Factors related to the adjustment of siblings following sudden infant death

Title: Factors related to the adjustment of siblings following sudden infant death
Authors: Coughlan, Barbara
Carr, Alan
Fitzgerald, Michael
Permanent link: http://hdl.handle.net/10197/6459
Date: 2001
Abstract: Participants in this study were 119 siblings of children who had died from sudden infant death and their parents. This non-representative self-selected group, were profiled as 11 year old boys or girls from middle or upper-middle class intact families whose siblings had died a sudden death about 7 years before the study. Mothers who participated were in their late 30s and fathers were in the early 50s, with a third of families being rurally based and the rest living in urban settings. 18% obtained T-scores above the cut-off of 63 on the total problem scale or the Child Behaviour Checklist. These clinical cases had lower self-esteem and a more external locus of control compared with the rest of the group. Their fathers and mothers also had lower self-esteem and their mothers were more poorly psychologically adjusted. Compared with the non-clinical group, both mothers and fathers in the clinical group perceived marked problems in family functioning. From a wide range of measures of personal, parental and family characteristics, siblings' self-esteem, maternal mental health and siblings' locus of control were identified in a series of stepwise multiple regression analyses as the most significant predictors of siblings' adjustment.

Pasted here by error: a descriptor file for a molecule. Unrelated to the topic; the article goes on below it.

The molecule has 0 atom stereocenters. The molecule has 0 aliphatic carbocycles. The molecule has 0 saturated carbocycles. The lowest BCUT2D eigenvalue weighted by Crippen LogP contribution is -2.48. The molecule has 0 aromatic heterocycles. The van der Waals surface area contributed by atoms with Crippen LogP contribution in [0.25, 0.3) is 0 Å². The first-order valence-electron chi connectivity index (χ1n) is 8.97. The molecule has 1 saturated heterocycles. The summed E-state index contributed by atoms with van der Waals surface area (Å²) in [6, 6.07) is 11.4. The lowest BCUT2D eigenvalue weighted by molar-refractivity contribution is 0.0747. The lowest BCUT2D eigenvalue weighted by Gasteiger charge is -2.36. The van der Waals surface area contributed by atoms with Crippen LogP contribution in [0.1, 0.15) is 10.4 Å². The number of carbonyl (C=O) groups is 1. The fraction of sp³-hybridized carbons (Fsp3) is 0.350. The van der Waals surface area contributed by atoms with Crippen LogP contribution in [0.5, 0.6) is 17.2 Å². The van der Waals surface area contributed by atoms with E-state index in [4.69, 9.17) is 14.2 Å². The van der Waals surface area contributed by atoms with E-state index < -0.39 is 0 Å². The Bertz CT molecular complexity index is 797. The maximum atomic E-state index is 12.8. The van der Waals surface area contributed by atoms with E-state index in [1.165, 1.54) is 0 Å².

Type of material: Book Chapter
Publisher: Edwin Mellen Press
Keywords: Sudden Infant Death SyndromeCot deathCrib death
Language: en
Status of Item: Peer reviewed
Is part of: Carr, A. (eds.). Clinical Psychology in Ireland, Volume 3: Empirical Studies of Problems and Treatment Processes in Children and Adolescents
Appears in Collections:Psychology Research Collection

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